A new change in regulation has resurfaced old wounds about vaccine prices in India.
At Rs1,200 ($16.42) a dose, Bharat Biotech’s Covaxin, a Covid-19 vaccine fully developed and manufactured in India, is the most pricey option available at private hospitals in India. The vaccine is not only more expensive than the other locally manufactured option, Covishield, but costs more than even the imported Sputnik V.
Covaxin’s pricing is “nothing but governmental sanction for Bharat Biotech to make super profits,” says Malini Aisola, co-convener of the All India Drug Action Network (AIDAN), an independent collective of healthcare professionals and nonprofits. “These unethically inflated prices have no correlation to its cost of production,” she says.
The price of Covaxin sticks out like a sore thumb especially given the fact that industry experts estimate it costs around Rs40 to produce one dose of the vaccine. Bharat Biotech did not reply to Quartz’s email about the rationale behind its pricing strategy.
To be clear, all these vaccines are being offered free of cost at government-run hospitals and health centres, and these prices are applicable only to those who opt to pay and get vaccinated at private hospitals.
These prices were announced by vaccine makers in April when the Indian government allowed companies to directly sell to states and private hospitals. Vaccine makers can reserve 25% of their stock for private vaccination centres under this policy. But even in this limited scope, Bharat Biotech’s prices seem unjustified.
For one, Covaxin is a homegrown vaccine, developed jointly with the Indian Council for Medical Research (ICMR), the government’s medical research arm. In fact, the ICMR is entitled to a 5% royalty on Covaxin sales. Such a vaccine should have ideally offered an economic benefit to the Indian government and its citizens, especially since it cuts down the effort of negotiating in an international market.
This made-in-India “aatmanirbhar” (self-reliant) sentiment was highlighted by Bharat Biotech’s founder Krishna Ella in August 2020. At a conference on Aug 4, 2020, Ella had pointed to a bottle of water in front of him and said that it costs “five times more than our vaccine.” (Bottled water in India costs upwards of Rs20.)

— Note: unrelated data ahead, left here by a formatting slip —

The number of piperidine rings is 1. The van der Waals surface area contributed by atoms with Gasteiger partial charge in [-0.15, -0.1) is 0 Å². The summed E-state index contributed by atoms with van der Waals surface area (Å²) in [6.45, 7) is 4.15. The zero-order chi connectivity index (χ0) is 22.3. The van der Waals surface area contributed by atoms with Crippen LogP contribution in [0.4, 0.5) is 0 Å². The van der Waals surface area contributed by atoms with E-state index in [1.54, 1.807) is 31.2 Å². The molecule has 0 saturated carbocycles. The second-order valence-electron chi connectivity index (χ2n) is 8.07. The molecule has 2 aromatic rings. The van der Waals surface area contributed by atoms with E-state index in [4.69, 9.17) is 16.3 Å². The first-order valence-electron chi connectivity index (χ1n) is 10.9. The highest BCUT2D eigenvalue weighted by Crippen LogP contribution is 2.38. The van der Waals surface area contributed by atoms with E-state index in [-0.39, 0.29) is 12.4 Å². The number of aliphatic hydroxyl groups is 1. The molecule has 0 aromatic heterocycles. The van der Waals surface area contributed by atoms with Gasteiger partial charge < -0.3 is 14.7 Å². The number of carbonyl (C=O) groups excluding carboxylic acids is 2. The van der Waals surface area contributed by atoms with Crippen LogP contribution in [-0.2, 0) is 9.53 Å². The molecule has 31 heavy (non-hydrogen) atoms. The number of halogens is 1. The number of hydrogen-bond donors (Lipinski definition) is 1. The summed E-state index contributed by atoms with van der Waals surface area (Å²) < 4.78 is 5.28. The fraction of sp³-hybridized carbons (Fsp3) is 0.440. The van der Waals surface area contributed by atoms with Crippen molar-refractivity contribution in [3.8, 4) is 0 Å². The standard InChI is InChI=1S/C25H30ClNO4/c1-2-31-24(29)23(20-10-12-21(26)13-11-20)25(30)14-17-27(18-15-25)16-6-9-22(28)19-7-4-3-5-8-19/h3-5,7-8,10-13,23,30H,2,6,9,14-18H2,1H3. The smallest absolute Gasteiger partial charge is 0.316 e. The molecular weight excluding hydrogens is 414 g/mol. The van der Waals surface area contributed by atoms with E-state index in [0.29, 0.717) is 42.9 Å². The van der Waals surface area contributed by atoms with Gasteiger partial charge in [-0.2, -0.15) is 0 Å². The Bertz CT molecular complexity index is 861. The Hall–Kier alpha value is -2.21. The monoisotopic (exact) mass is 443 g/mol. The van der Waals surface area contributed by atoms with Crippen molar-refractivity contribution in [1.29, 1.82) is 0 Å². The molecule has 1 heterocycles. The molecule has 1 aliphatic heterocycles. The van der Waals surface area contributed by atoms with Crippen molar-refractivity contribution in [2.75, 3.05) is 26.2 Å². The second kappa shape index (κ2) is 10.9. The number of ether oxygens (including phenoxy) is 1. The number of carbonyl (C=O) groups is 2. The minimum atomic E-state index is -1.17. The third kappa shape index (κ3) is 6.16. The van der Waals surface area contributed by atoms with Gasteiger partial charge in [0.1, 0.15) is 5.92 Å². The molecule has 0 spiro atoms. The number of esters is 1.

Prices being determined directly by the vaccine maker is also the central government’s failure. “The situation is made worse by the fact that the government is a partner in this vaccine and has not stepped in to fix this. In fact, the ICMR draws royalties on vaccine sales. Where is commitment towards affordable access?”
In April, Bharat Biotech had also initially announced a price of Rs600 per dose for Indian states but brought it down to Rs400 a few days later. By contrast, it has thus far sold the vaccine for Rs150 a dose to the central government. Now that the central government has rolled back its decentralised vaccine procurement strategy—and the prices to the states are no longer applicable—it is likely that Bharat Biotech would renegotiate these prices.
These prices are particularly surprising given that the phase 3 data for Covaxin have still not been published in a peer-reviewed scientific journal. Raches Ella, a project lead at the company, tweeted that the last volunteer for Covaxin’s phase 3 trial was vaccinated in mid-March, and it takes time to sift through data and to publish results in a peer-reviewed publication.
Covaxin was granted emergency use approval in January. ““Whereas the company says it will not be ready to share phase 3 results even in a preprint before July, it already presented the interim safety and efficacy data of 127 cases to the CDSCO’s subject expert committee in April,” Aisola says. “It has put out efficacy estimates based on interim analyses in press releases without providing any details. The factsheet has also been updated with the same estimate of efficacy. What is stopping Bharat Biotech from publishing the interim data or sharing the details with the public when it is not shying away from making these claims?”